Making Moonta: the invention of Australia's little Cornwall

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University of Exeter Press, Nov 9, 2007 - History - 269 pages
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This book is about Moonta and its special place in the Cornish transnational identity. Today Moonta is a small town on South Australia's northern Yorke Peninsula; along with the neighbouring townships of Wallaroo and Kadina, it is an agricultural and heritage tourism centre. In the second half of the nineteenth century, however, Moonta was the focus of a major copper mining industry. Making Moonta explores Moonta and its copper-mining hinterland in the years after 1860, charting the arrival of hundreds of Cornish immigrants and the transplantation of distinctive Cornish cultural patterns. It examines the role of institutions such as the several Methodist denominations and the local trade unions in fostering a 'Cornishness' that in time became the bedrock of Moonta's myth. From the beginning, Moonta cast itself as unique among Cornish immigrant settlements, becoming 'the hub of the universe' according to its inhabitants, forging the myth of 'Australia's Little Cornwall': a myth perpetuated by Oswald Pryor and others that survived the collapse of the copper mines in 1923-and remains vibrant and intact today.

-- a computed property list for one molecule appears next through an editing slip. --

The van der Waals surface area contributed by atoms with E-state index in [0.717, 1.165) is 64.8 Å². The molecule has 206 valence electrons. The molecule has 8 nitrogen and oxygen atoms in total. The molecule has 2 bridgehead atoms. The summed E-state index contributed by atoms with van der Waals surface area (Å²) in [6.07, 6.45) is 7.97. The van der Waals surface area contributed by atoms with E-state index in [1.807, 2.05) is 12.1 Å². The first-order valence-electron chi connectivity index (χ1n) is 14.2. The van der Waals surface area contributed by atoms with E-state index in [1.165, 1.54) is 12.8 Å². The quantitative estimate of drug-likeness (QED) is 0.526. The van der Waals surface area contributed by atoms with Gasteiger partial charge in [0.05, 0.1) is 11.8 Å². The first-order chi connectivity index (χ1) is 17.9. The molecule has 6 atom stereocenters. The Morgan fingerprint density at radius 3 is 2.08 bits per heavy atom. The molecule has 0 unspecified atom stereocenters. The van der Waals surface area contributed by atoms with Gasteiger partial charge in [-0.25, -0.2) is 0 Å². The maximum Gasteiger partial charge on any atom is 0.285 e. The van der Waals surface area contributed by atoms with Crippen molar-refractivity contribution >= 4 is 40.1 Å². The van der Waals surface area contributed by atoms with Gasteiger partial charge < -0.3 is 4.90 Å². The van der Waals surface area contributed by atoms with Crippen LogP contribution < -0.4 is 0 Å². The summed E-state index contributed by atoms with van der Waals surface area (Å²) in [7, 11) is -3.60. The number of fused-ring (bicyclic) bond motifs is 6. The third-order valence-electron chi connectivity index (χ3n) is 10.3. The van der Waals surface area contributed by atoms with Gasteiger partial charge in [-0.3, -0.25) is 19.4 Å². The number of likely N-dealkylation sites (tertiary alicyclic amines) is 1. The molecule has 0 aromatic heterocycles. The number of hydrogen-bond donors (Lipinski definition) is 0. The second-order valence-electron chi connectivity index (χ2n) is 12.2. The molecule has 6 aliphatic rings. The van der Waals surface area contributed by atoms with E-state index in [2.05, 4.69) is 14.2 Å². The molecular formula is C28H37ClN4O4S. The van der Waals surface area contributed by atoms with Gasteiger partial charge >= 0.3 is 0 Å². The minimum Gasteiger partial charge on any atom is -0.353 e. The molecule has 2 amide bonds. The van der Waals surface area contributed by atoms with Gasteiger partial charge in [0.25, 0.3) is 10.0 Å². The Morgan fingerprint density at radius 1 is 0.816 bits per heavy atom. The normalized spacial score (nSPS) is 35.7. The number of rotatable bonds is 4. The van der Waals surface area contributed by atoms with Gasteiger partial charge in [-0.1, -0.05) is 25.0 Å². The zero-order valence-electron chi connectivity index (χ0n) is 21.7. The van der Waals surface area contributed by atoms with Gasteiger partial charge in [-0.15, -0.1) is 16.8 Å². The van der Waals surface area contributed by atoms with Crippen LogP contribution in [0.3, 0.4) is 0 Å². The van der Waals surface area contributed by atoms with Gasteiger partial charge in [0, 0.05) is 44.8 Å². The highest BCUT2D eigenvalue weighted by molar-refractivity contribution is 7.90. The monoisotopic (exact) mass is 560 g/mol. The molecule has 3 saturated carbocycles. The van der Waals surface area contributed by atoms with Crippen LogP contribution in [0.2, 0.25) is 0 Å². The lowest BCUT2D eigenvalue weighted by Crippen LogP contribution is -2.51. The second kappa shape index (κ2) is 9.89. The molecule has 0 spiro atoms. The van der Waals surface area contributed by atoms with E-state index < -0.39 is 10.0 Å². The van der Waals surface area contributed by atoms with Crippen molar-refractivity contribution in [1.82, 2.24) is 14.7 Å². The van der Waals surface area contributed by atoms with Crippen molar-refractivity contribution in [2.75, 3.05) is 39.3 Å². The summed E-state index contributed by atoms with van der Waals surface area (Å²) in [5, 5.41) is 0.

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The man and his mines
Moontas workingclass

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About the author (2007)

Philip Payton is Professor of Cornish Studies in the University of Exeter and Director of the Institute of Cornish Studies at Truro.

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